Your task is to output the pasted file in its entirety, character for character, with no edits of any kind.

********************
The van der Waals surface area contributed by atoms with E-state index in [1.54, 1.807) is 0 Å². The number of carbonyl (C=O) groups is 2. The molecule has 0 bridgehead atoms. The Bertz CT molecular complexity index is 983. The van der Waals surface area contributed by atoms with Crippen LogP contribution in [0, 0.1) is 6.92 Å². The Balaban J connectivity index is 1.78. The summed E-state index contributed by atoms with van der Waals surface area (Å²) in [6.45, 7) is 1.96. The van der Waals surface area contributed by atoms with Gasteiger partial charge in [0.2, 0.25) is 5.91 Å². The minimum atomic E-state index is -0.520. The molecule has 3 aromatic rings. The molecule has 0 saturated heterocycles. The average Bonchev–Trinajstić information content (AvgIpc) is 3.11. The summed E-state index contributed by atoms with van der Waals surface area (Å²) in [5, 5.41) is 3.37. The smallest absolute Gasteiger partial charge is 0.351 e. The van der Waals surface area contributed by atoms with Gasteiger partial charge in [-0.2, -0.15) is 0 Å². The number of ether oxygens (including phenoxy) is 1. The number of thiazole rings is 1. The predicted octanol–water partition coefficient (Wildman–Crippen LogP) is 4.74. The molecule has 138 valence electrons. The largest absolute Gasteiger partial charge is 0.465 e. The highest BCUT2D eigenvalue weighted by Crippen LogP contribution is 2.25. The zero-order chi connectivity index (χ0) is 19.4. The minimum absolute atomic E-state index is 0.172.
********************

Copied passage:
The van der Waals surface area contributed by atoms with E-state index in [1.54, 1.807) is 0 Å². The number of carbonyl (C=O) groups is 2. The molecule has 0 bridgehead atoms. The Bertz CT molecular complexity index is 983. The van der Waals surface area contributed by atoms with Crippen LogP contribution in [0, 0.1) is 6.92 Å². The Balaban J connectivity index is 1.78. The summed E-state index contributed by atoms with van der Waals surface area (Å²) in [6.45, 7) is 1.96. The van der Waals surface area contributed by atoms with Gasteiger partial charge in [0.2, 0.25) is 5.91 Å². The minimum atomic E-state index is -0.520. The molecule has 3 aromatic rings. The molecule has 0 saturated heterocycles. The average Bonchev–Trinajstić information content (AvgIpc) is 3.11. The summed E-state index contributed by atoms with van der Waals surface area (Å²) in [5, 5.41) is 3.37. The smallest absolute Gasteiger partial charge is 0.351 e. The van der Waals surface area contributed by atoms with Gasteiger partial charge in [-0.2, -0.15) is 0 Å². The number of ether oxygens (including phenoxy) is 1. The number of thiazole rings is 1. The predicted octanol–water partition coefficient (Wildman–Crippen LogP) is 4.74. The molecule has 138 valence electrons. The largest absolute Gasteiger partial charge is 0.465 e. The highest BCUT2D eigenvalue weighted by Crippen LogP contribution is 2.25. The zero-order chi connectivity index (χ0) is 19.4. The minimum absolute atomic E-state index is 0.172.